If you have ever wondered what inspires leading British architect John Pawson in his work, then this book will offer an insight into the minimalist's mind. Published by Phaidon and aptly entitled 'A Visual Inventory', the 320-page tome provides a rich glimpse into Pawson's creative world.
A journey through the details, textures, spatial qualities and even coincidental arrangements that have informed his designs through the years, this book presents a selection of the some 200,000 beautiful photographs Pawson has taken during his 30 year-long career. What could be described as a visual diary is indeed a genuine library of forms, volumes, materials and patterns, as seen through the architect's eye.
Each allocated their own page for suitable 'breathing space', the images are accompanied by Pawson's personal notes and appear in their original state (uncropped and untreated). These photographs explore the architectural elements and fascinations Pawson investigates with his work, such as light, proportion and material.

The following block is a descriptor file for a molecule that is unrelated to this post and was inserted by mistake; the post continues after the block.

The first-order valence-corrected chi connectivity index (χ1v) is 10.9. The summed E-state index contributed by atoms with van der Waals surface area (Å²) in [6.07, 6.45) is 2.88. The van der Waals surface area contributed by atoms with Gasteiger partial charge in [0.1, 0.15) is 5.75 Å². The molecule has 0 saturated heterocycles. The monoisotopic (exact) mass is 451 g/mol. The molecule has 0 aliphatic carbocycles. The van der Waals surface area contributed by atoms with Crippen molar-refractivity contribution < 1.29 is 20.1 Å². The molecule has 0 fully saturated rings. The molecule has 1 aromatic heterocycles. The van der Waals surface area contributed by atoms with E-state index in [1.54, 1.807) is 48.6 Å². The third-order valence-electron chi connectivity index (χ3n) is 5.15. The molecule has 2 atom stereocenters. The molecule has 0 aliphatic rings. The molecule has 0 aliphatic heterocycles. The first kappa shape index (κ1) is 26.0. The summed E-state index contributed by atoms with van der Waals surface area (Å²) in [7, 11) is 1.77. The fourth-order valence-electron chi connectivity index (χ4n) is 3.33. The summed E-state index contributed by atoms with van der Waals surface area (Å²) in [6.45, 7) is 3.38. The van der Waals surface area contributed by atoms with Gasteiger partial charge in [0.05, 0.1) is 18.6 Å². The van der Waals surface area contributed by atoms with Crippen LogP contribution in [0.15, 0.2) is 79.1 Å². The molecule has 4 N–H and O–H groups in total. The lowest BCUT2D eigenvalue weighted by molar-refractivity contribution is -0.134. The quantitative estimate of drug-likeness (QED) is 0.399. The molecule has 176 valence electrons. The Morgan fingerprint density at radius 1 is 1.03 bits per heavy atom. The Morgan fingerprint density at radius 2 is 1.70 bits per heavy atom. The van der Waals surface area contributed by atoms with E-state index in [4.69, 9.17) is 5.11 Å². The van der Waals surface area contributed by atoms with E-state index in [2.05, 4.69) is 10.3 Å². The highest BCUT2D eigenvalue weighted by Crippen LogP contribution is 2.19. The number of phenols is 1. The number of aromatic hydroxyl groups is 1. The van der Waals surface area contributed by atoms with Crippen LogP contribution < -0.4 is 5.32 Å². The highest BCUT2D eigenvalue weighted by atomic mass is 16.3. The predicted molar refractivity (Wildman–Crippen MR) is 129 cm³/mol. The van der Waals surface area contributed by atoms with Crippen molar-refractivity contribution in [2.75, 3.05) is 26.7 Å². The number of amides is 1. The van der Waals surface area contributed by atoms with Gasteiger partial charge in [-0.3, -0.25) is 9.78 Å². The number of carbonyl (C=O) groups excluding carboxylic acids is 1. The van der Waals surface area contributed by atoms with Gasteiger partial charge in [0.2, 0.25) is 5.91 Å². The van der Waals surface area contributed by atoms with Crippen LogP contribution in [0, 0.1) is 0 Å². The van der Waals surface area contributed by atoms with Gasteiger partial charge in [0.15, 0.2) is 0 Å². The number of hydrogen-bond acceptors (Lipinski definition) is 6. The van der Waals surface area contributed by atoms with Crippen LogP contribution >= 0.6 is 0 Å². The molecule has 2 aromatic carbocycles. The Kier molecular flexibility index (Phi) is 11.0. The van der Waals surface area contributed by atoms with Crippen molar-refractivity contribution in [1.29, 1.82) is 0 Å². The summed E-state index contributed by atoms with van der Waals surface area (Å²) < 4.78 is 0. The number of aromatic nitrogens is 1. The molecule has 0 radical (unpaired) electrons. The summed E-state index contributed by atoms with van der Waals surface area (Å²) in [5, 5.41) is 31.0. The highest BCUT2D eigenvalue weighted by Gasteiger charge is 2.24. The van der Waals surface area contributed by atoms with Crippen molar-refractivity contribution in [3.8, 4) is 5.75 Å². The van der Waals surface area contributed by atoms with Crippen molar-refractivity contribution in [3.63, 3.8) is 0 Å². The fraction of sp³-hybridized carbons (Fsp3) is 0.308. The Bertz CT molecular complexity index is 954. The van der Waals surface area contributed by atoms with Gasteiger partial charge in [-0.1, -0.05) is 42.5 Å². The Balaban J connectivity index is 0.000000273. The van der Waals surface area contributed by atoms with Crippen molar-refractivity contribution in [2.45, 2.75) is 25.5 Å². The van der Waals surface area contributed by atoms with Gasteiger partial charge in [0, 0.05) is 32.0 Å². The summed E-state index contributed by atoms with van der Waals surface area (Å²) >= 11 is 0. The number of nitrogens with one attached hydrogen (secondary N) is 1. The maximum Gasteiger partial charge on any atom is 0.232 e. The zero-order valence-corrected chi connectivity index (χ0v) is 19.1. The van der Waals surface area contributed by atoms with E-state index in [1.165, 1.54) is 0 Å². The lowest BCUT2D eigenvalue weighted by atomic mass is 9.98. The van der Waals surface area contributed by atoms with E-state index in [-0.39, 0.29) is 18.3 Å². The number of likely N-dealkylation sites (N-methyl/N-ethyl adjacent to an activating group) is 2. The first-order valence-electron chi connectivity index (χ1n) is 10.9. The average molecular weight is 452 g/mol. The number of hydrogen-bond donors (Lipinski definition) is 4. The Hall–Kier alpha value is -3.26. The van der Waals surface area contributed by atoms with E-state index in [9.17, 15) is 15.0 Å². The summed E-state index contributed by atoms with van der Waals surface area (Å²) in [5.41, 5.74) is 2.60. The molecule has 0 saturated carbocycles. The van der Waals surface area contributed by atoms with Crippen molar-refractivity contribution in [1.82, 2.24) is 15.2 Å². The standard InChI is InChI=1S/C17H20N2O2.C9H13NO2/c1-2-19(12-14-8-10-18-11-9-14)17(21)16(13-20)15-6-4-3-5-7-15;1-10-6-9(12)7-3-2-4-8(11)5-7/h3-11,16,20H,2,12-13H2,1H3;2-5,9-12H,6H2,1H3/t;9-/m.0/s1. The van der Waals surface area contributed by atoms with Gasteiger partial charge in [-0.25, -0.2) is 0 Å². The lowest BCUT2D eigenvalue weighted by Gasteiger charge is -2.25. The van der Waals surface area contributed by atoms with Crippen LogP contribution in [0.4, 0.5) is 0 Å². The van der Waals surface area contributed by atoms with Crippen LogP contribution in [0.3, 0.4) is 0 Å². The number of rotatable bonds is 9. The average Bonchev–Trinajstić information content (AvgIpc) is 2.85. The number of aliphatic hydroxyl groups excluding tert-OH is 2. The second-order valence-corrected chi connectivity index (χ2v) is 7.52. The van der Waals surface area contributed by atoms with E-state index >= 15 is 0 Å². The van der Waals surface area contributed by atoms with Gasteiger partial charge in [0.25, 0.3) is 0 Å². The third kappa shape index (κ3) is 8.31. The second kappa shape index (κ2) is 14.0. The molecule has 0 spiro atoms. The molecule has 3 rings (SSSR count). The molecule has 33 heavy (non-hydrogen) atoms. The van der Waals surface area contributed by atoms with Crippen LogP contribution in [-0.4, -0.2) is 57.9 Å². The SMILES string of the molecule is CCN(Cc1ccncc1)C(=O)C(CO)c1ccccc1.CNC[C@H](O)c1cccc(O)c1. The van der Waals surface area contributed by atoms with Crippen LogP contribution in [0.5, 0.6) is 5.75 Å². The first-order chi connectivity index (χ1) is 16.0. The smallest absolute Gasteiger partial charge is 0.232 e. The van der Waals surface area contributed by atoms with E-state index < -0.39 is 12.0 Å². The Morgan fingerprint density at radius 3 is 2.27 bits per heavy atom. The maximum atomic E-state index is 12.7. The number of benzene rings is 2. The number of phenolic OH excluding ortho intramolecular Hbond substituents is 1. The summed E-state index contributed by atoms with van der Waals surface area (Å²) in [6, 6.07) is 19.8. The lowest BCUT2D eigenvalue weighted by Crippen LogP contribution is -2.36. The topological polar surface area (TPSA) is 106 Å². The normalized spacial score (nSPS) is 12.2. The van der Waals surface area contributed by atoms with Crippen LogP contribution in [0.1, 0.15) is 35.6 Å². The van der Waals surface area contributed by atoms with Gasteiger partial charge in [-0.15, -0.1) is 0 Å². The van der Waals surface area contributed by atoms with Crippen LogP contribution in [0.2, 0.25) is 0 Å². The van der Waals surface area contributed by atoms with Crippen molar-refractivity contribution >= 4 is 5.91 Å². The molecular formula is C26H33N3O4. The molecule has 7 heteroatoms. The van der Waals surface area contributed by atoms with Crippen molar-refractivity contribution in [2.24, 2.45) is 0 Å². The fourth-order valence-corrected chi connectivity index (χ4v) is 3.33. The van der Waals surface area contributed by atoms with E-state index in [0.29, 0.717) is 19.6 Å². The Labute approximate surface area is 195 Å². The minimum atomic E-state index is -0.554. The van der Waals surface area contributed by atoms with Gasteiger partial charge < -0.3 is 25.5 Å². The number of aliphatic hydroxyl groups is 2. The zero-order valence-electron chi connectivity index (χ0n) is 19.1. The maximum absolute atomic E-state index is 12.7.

Visual Inventory also spans different countries and periods - from Pawson's visit to Peter Zumthor's St Benedict's Chapel in Switzerland, to when he was designing key works like the new Cistercian monastery in Bohemia, and more recent work trips to Japan, Seoul, New York and Paris. The compositions, like his architecture, are serene but powerful.
The book is now on sale and is the latest addition to Phaidon's Pawson offerings - three monographs are already out, as well as a book the architect himself wrote in 1996. And if this is not enough for an in-depth look into John Pawson's sensibility and approach, then a visit to the Architekturmuseum in Munich for his first major show in Germany is a must, running until 20 May 2012.